Jaeger-LeCoultre Geophysic 1958 LE
Why We Love it
Why We Love it–
Edmund Hillary had stood on the top of the world, but in the austral summer of 1958 he found himself standing at the South Pole.
Hillary was part of the Commonwealth Trans-Antarctic Expedition, which spanned from the years 1955 to 1958 as part of the International Geophysical Year.
Preparations began in 1956, with an advance party of ten men whose task it was to ready the base for the rest of the Expedition’s arrival. Left with only tents and packing crates to shelter them from the bitter cold of the Antarctic, the men had to haul stores from where they were left on the ice, two miles from the base. The unpredictable Antarctic weather soon manifested itself in a blizzard with temperatures of -20 degrees Celsius and snowdrifts that threatened to bury them, leaving them no choice but to shelter in their crates and wait out the storm, which lasted a week.
When they finally emerged, they found that the bay ice had broken off and taken the rest of the stores—food, fuel, two huts, and a tractor—out to sea.
In December 1956, Vivian Fuchs, the Expedition's leader, returned on the Magga Dan with additional supplies, replenishing those that had drifted into the Southern Ocean; and in January 1957, the 21-man Main Party arrived, led by Robert Smart.
Smart and his men had six months to build a laboratory that could meet the requirements that the coordinators of the IGY set for participation in the project. They had to build a hut for Decca radar, another for radio astronomy, and sheds for balloons and generators. By July 1, construction was completed on a base which would be the UK’s longest-serving research station in Antarctica: Halley Base.
Meanwhile, a party of New Zealanders led by Edmund Hillary created a support base on the southern shores of Antarctica, at McMurdo Sound on the Ross Sea. After having conquered the seemingly-unconquerable Mt. Everest in 1953, Hillary turned his focus to the Antarctic. His task as part of the Commonwealth Trans-Antarctic Expedition was to find a route toward the Pole and lay a line of supply depots clear across the continent.
Though Hillary was never intended to travel as far as the Pole, he saw the opportunity to beat the British there, and continued overland, in Massey Ferguson T320 tractors that had been specially-fitted for the journey. He arrived on January 3, 1958 at the Amundsen-Scott South Pole Station that the Americans (led by Admiral Richard Byrd) had established.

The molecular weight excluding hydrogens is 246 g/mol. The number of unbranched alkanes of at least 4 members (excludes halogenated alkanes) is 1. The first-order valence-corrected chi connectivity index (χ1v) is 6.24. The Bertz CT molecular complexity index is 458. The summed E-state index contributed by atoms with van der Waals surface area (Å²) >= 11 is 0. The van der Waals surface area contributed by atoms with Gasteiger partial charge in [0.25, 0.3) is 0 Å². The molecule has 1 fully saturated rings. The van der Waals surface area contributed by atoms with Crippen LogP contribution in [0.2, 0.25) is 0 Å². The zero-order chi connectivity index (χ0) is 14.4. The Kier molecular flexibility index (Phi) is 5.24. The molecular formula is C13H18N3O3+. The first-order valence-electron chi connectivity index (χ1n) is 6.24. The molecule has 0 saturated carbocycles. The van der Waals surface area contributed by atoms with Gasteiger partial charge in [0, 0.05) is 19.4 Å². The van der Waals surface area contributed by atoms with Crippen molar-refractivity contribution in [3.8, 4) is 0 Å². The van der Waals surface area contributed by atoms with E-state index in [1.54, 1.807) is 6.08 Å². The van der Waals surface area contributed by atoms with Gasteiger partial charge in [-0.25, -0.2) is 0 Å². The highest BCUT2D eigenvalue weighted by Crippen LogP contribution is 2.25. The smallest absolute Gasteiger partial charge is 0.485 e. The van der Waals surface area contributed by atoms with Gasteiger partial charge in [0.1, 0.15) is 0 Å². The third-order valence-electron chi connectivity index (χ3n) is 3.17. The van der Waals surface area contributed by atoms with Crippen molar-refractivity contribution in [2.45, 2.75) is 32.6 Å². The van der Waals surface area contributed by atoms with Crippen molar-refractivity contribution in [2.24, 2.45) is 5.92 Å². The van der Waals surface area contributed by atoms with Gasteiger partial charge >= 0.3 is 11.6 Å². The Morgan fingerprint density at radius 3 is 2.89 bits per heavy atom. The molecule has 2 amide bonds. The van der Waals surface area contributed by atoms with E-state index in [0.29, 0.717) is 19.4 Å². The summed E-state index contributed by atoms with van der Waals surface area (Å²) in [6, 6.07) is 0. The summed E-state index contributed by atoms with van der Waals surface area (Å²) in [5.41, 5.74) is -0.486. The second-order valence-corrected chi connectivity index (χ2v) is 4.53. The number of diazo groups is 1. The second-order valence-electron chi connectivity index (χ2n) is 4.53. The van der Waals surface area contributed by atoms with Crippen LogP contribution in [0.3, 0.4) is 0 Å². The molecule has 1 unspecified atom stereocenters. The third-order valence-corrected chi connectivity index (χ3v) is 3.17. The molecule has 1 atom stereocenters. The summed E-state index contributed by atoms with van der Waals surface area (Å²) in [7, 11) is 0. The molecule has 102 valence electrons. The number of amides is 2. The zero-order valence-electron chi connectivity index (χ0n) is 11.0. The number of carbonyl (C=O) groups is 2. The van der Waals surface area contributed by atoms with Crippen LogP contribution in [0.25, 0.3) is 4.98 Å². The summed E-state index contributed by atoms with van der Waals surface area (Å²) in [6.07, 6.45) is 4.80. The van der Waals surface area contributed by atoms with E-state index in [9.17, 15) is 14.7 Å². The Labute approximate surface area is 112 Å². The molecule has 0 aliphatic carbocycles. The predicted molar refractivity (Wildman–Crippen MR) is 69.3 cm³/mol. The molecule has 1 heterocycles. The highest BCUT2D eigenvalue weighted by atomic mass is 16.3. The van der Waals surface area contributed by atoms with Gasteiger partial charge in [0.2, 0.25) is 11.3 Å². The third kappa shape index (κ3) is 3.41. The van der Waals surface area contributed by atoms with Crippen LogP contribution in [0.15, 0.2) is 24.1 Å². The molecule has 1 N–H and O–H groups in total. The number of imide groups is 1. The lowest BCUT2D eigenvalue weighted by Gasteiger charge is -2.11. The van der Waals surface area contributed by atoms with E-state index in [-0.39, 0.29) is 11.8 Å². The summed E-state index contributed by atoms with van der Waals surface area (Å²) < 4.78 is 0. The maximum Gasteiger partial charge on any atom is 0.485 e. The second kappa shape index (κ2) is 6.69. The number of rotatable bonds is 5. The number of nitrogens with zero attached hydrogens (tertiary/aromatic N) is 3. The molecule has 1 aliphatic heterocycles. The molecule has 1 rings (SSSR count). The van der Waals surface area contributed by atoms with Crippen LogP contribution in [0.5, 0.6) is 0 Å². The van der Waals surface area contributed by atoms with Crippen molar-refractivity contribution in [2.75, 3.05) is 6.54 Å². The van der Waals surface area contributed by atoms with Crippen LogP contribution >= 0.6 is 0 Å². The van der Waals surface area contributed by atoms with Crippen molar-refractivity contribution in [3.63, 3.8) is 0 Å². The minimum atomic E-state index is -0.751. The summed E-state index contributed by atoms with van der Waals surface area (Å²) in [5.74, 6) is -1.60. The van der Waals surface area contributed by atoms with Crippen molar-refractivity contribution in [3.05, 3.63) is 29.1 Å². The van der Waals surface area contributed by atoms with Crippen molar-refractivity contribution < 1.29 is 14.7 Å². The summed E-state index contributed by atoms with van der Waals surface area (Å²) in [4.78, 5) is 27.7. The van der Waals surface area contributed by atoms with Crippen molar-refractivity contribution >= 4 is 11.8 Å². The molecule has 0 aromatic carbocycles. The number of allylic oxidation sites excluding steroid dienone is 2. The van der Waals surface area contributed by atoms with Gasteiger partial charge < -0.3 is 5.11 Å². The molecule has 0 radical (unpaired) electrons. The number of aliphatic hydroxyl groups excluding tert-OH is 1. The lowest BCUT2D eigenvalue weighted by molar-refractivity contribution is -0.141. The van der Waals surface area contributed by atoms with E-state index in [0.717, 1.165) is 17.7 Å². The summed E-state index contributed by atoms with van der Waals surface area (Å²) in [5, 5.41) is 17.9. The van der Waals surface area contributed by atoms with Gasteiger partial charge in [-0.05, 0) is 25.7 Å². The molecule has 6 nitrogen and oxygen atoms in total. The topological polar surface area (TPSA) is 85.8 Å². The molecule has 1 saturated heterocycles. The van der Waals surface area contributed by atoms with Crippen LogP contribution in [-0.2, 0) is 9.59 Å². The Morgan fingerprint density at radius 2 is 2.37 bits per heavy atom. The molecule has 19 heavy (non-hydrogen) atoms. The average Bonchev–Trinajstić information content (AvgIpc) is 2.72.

Not only had Hillary scaled the tallest peak in the world, but with the Commonwealth Trans-Antarctic Expedition, he gained the distinction of being the first person to reach the South Pole in a land vehicle.
That tradition of exploration and discovery lives on with the Jaeger-LeCoultre Geophysic 1958.
The original Geophysic was supplied to the captain and crew of the USS Nautilus for their historic voyage under the ice cap to the North Pole. Its Calibre P478 movement was encased with a soft iron shell to protect it from strong magnetic fields found near the Pole. In 2014, Jaeger-LeCoultre released the Geophysic 1958 as a tribute to those historical models. Though remaining very true to the original feel and layout of the Geophysic, JLC elected to increase the case size from 35mm to 38.5mm and fit the watch with a Calibre 898/1 Automatic movement. This re-issue was accepted with wide acclaim and sold out quickly, in no small part due to the extreme rarity and value of the originals.
The Geophysic 1958 is, in our opinion, another heritage inspired home run for Jaeger-LeCoultre, and in an ultra-wearable stainless steel case, it should be at the top of the list for anyone looking for a modern piece with a truly respectable lineage.
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Shipping & Returns
Shipping & Returns+
All of our watches include complementary insured shipping within the 50 states.
Most of our products are on hand and will ship directly from our headquarters in New York City. In some cases, watches will be shipped directly from one of our authorized partners.
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Jaeger-LeCoultre Geophysic 1958 LE